Can someone explain this to me? Imagine yourself in a tomb. It’s dark, it smells, and there’s hardly any air. There may even be dangerous bacteria in the tomb. Outside the tomb, above your head, activists are screaming and yelling. You have a camera around your neck but you don’t snap a photo… On the contrary, you reach into your bag, pull out a pad and a pencil and proceed to draw! Believable? I think not. We’ll get back to these drawings below.


In his article, Kloner proceeds to tell us that there were eight ossuaries in the tomb, but that he only reported seven (p. 153). I want to repeat this: Kloner admits to misreporting the findings in the tomb! He says he did this because he was afraid that if the orthodox activists knew that he had taken one ossuary out of the tomb, they would demand its reburial. Does that really make any sense? Was he really concerned that the orthodox activists were so obsessed with this particular tomb that they would ignore the other eight hundred ossuaries in the warehouse of the IAA and come looking for this one? Is this a good enough reason to purposely and repeatedly misreport the archaeological findings? More than this, when he first published the map of the tomb, he erased one of the ossuaries from the drawing! (see Kloner’s original map of the tomb in “The Jesus Discovery”, Tabor and Jacobovici p. 19). This ossuary has now popped back into Kloner’s drawing of the tomb. In other words, Kloner agrees that he played with both the ossuary count and the map when he reported on the finds. Is this responsible archaeology?


But the plot thickens. In his article, Kloner acknowledges that in the official 1994 catalogue of all ossuaries in the IAA collection, Levi Rahmani misreported that the ossuary removed by Kloner from the Talpiot tomb, came from the “Mount of Offence”, not Talpiot. He says that this misrepresentation of the provenance of the find was because Rahmani was afraid of the ultra-orthodox, the “Haredim” (p. 160). Does this make sense? Is it believable that thirteen years after the find, Rahmani was worried that the Haredim would read his obscure catalogue and hunt down the one ossuary? Is that why Rahmani misreported the place of origin of the ossuary? In any event, in his new article, Kloner admits that he misrepresented the amount of ossuaries found and altered the map of the tomb. He also admits that the location of the tomb was changed in Rahmani’s publication.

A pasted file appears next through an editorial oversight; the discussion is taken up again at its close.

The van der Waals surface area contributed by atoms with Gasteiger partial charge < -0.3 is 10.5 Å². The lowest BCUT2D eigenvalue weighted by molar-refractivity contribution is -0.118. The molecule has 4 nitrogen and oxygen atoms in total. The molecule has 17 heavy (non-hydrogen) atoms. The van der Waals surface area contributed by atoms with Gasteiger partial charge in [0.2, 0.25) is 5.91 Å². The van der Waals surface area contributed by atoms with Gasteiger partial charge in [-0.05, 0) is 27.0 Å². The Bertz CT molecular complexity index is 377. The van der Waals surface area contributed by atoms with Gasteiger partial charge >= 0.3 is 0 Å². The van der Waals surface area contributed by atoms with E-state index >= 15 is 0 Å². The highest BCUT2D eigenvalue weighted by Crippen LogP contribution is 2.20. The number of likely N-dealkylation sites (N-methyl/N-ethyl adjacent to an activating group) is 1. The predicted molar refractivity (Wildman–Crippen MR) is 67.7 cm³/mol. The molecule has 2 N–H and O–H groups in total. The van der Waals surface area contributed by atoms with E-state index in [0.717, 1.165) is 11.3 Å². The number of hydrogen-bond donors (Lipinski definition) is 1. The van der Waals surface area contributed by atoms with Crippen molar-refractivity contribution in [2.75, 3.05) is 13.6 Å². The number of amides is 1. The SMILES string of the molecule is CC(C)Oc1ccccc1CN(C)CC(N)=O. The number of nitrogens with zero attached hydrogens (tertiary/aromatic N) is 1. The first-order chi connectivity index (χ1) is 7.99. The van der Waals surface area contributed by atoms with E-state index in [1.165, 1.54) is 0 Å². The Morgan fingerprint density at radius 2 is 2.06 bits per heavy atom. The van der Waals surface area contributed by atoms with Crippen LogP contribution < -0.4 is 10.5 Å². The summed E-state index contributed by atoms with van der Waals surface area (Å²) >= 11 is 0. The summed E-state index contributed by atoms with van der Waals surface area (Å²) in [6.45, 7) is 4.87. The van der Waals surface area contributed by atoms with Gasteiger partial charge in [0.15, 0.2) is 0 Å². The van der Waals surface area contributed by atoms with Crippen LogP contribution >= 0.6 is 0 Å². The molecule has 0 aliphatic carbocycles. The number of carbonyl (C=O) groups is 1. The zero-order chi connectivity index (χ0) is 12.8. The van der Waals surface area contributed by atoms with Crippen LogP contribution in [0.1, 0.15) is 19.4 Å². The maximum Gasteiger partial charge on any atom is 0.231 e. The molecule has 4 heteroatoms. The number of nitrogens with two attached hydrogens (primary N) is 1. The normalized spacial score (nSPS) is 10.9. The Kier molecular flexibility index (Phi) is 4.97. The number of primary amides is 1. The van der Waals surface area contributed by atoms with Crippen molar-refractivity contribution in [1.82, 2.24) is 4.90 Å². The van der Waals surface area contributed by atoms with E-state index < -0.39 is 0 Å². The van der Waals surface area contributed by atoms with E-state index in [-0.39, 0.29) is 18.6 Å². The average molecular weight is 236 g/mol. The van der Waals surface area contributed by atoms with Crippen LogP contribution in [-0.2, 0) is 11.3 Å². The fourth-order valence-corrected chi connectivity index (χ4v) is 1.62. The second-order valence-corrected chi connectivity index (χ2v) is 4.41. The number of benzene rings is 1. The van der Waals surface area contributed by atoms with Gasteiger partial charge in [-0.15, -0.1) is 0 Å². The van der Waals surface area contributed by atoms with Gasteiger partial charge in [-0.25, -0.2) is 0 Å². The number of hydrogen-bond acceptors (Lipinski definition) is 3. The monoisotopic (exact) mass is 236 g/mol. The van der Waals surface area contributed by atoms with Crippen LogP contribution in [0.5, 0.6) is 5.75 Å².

But the misreporting and contradictions don’t end there. Prior to our film and book, the only report on the tomb in an academic publication appeared in Kloner and Zissu’s book “The Necropolis of Jerusalem in the Second Temple Period” (Peters 2007, p. 342). The entire report consists of four paragraphs. No images are reported – amphora or otherwise. Kloner and Zissu write: “Greek names were inscribed on two of the ossuaries”. They don’t tell us what those names are. In 2006, when I asked Kloner about the Greek names, he said that he did not know what they were. Fearing the Haredim, he ran out of the tomb quickly and had no time to read the inscriptions. But now, suddenly, in their new article, Kloner and Zissu know exactly what the names are: “Mara” and, possibly, “Yoan” (p. 159). Isn’t this interesting, they knew about the inscriptions all along but they did not publish them until after we did (Tabor and Jacobovici p. 67-68). In fact, “Yoan” may actually be “Yona”, or Jonah. If Kloner and Zissu had these names, why didn’t they publish them until now? More than this, why did they say that there were two Greek inscriptions when they now acknowledge that they knew all along that there were three? Why do they say the inscriptions were simply “names” and they leave out the more elaborate and unique inscription that Kloner now acknowledges he had in his drawer all along? That’s a lot of things to get wrong in one little tomb. Wrong on the number of ossuaries, wrong on the location of the find, and wrong on the number of inscriptions.


There is one more blatantly bizarre thing about Kloner’s latest article. Throughout the article, he insists that they were rushed and working under great pressure. Over the years, he has repeatedly changed his story with regards to the length of time that the archaeologists were in the tomb. At first, he told one and all that he was only in there for “a few” minutes. During a conversation with me and my associate Noam Kuzar, Kloner’s fellow archaeologist, Shlomo Gudevich, said that they were in the tomb for two days! Quite a difference.